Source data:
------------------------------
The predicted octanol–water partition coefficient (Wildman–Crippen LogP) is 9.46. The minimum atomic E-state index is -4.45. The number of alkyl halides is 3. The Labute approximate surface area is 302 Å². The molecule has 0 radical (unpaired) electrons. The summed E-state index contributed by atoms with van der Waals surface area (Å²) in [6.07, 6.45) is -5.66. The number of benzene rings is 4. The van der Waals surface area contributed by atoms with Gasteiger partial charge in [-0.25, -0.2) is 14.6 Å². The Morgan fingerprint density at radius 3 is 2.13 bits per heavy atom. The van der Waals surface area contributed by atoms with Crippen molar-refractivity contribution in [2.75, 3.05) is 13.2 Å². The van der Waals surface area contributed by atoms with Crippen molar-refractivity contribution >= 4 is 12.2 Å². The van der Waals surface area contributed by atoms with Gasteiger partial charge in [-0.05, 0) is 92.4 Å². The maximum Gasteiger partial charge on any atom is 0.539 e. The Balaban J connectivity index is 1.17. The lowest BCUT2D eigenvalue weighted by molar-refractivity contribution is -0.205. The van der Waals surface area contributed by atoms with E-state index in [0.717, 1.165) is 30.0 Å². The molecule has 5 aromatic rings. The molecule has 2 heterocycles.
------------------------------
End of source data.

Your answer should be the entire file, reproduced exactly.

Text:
The predicted octanol–water partition coefficient (Wildman–Crippen LogP) is 9.46. The minimum atomic E-state index is -4.45. The number of alkyl halides is 3. The Labute approximate surface area is 302 Å². The molecule has 0 radical (unpaired) electrons. The summed E-state index contributed by atoms with van der Waals surface area (Å²) in [6.07, 6.45) is -5.66. The number of benzene rings is 4. The van der Waals surface area contributed by atoms with Gasteiger partial charge in [-0.25, -0.2) is 14.6 Å². The Morgan fingerprint density at radius 3 is 2.13 bits per heavy atom. The van der Waals surface area contributed by atoms with Crippen molar-refractivity contribution in [2.75, 3.05) is 13.2 Å². The van der Waals surface area contributed by atoms with Crippen molar-refractivity contribution >= 4 is 12.2 Å². The van der Waals surface area contributed by atoms with Gasteiger partial charge in [-0.05, 0) is 92.4 Å². The maximum Gasteiger partial charge on any atom is 0.539 e. The Balaban J connectivity index is 1.17. The lowest BCUT2D eigenvalue weighted by molar-refractivity contribution is -0.205. The van der Waals surface area contributed by atoms with E-state index in [0.717, 1.165) is 30.0 Å². The molecule has 5 aromatic rings. The molecule has 2 heterocycles.